Sunday, July 15, 2012

Olive Levain with Whole Rye Flour


The finished Olive Levain with my favorite box pattern

I happened to receive a wonderful gift of some delightful turkish oil cured olives. So what better to make with them than a nice Olive Levain. This is another bread that comes from Jeffrey Hamelman's book "Bread". I have made this bread in the past, but I made three minor changes to this bread. This bread calls for the use of olives at 25% percent of total weight, but I increased the olives to 31%. Also this bread calls for the use of 10% whole wheat flour, but since my 25 pound bag of whole wheat berries is gone, I used whole rye flour instead. The last change was that I used a stiff levain starter rather than a liquid levain starter. This will change the acidity of the final product in way that I cannot tell until l do a taste test to compare them. I will have to run this experimental taste test in the future. I will have to get some of my tasters to help me with this project.

This is a bread which lends itself to dough retarding. This means that the dough is mixed and  fermented. It is then shaped and is allowed to rise in a cooler environment. This allows for slower fermentation, which allows for the flavor from the olives inside the dough to permeate the dough. Since this dough calls for this phase of extended fermentation, I prepared the sourdough build in the morning rather than the night before, and timed the production so that I would be able to retard the dough while I was sleeping. When I retard dough, I use a wooden board and drape a moistened towel over the dough. Although the towel seemed to get quite cold, the dough still increased in size considerably. It is important to note that the length of the retarding process depends on the temperature of the environment in which it is prepared. A bread retarded at 45 degrees could sit for as long as 18 hours and a bread at 50 degrees may go for as little as five or six hours.

Another thing to consider about this bread is the amount of salt used. Since the olives contribute a significant amount of sodium, a lower percentage of salt is used. One other note is that the olives MUST be pitted! Even if they are "pitted", check them to make sure. The last thing you want to do is to break your tooth biting into this crusty loaf. Once the olives have been weighed, wrap them in a dish towel and place a weight on top of them. This will remove any excess water from the olives. If this is not done, you will find the dough to be too wet, and also stained by the purple pigment in the olives. If you take the time to drain the fluid from the olives you will find that the loafs inner appearance will be much superior. The same thing can happen with pecans. If you cut them too small, or you place them in the dough at the beginning of the mix, they tend to give the dough a purplish color.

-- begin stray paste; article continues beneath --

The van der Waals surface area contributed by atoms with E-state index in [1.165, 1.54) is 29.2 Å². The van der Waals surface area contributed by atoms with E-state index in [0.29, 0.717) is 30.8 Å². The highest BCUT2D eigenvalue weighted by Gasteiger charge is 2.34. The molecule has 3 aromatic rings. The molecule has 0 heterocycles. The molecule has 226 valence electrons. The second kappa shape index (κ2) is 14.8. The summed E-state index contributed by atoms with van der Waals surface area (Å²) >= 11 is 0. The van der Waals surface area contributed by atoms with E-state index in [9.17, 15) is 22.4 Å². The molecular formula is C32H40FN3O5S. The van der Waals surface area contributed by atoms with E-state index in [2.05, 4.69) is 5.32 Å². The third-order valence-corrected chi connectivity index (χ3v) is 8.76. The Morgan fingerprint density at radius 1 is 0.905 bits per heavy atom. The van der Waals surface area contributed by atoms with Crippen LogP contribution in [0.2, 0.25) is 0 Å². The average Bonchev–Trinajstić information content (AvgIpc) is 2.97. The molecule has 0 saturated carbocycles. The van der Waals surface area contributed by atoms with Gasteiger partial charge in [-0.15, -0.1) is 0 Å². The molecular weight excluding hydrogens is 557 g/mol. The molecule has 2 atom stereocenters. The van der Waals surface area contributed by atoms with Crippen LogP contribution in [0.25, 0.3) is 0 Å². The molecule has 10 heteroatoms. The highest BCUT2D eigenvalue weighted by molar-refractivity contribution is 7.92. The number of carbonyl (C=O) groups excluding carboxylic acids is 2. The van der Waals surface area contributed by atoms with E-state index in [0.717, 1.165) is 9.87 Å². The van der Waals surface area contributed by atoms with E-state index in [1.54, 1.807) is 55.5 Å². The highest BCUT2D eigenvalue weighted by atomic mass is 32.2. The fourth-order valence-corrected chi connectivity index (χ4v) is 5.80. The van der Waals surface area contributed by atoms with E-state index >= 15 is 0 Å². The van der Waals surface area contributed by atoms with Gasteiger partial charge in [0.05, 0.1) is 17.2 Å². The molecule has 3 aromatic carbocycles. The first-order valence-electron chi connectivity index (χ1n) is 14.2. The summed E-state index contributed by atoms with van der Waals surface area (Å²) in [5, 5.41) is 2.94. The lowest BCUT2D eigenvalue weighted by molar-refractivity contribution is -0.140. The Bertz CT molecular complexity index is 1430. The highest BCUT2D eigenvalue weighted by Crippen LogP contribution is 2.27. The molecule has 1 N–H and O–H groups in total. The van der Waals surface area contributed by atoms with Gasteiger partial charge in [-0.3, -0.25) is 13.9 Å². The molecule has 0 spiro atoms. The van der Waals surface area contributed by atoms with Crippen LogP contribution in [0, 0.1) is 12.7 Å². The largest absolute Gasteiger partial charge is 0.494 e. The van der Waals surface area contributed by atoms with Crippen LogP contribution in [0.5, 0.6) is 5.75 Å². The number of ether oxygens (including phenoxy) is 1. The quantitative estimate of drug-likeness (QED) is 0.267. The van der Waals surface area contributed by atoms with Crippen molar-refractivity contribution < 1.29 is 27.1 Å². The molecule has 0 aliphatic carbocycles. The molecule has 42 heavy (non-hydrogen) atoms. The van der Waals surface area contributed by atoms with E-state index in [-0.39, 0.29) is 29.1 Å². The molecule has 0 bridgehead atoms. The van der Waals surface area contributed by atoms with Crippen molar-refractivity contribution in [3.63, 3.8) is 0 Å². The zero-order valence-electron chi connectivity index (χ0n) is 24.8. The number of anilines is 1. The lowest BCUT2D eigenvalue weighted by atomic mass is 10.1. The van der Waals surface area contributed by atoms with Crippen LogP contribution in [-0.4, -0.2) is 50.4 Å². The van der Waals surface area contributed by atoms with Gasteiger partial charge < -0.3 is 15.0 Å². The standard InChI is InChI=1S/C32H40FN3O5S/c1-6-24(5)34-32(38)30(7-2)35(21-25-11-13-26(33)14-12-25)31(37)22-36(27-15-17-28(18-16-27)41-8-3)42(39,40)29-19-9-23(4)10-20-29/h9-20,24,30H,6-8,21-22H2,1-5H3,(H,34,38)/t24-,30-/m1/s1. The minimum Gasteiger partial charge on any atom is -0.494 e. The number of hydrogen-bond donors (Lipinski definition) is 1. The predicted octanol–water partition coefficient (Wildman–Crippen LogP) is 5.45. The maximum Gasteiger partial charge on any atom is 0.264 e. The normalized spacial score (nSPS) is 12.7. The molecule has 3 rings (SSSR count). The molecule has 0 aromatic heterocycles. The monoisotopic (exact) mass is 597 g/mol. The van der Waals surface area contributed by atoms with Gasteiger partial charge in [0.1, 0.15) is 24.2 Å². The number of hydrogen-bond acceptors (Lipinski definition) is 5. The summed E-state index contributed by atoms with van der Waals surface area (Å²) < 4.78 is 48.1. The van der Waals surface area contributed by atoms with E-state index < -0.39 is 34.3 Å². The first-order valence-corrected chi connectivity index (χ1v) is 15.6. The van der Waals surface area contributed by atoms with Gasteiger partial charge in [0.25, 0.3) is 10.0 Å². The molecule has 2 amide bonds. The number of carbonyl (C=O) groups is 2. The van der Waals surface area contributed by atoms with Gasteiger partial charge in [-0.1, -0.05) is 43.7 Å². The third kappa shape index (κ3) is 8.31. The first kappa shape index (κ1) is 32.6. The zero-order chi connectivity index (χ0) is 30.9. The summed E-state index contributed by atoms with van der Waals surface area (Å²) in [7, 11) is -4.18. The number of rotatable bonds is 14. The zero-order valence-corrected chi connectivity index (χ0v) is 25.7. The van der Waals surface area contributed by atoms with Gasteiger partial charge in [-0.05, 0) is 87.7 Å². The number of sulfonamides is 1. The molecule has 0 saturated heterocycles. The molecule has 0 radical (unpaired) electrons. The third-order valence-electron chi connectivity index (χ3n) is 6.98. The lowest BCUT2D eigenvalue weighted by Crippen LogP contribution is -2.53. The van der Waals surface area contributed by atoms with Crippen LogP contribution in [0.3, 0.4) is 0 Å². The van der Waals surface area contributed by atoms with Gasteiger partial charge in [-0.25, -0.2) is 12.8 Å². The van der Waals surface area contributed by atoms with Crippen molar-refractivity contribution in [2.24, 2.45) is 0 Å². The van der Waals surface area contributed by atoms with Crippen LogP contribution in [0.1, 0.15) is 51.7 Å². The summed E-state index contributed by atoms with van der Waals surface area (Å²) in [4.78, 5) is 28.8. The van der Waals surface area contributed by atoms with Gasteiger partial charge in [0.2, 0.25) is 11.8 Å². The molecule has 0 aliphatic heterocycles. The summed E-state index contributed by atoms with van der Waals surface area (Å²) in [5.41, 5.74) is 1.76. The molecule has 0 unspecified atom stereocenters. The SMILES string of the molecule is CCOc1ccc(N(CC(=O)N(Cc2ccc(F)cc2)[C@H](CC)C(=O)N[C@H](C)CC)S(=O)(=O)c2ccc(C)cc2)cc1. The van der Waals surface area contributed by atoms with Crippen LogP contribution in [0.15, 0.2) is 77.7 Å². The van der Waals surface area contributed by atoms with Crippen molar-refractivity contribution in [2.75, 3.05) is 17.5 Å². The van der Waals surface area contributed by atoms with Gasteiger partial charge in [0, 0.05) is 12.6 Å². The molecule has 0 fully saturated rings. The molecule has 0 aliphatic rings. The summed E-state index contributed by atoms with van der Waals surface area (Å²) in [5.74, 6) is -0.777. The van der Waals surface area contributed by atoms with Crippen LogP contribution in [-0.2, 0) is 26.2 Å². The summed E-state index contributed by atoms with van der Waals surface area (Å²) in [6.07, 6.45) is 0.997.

Once all of the ingredients are scaled, all of the ingredients are added to the mixing bowl except for the olives. The dough is first mixed on first speed for three minutes and then on second speed for three more minutes. Once the dough achieves a smooth consistency, the olives are added and the dough is mixed at first speed until the olives are dispersed uniformly throughout the dough.

The dough after mixing on second speed, the contribution of the olives helps to dry the dough up considerably, and also add lovely color and flavor. 
2 minute break: Jerry Garcia guitar solo rendering me completely incapable of higher level thinking (I have posted the show of the week, but to be honest its more like the show of the year! CHECK IT OUT

This dough is then given two and a half hours to ferment. About half way through this process, the dough is folded. If necessary you can fold the dough twice. If this is the case, I suggest folding at 50 minute intervals.

The dough is then shaped into an oblong or a round and is placed on a dusted peel and allowed to retard for 5-18 hours.

I woke up and immediately removed the bread from the fridge and I BLASTED my oven. Since the dough is going to be cold, and it will take a considerable time to warm up. The hotter you can get your baking stone the better off you are. I gave the oven about an hour to get really hot. I then scored the bread quickly, again using the box pattern. The bread is placed in the oven and the oven is steamed. Then after about five minutes I lowered the oven to 460 degrees for the rest of the bake, which was in total, about 40 minutes.

A close up of the crust

Next Up Sourdough Rye
Bake On
-DW

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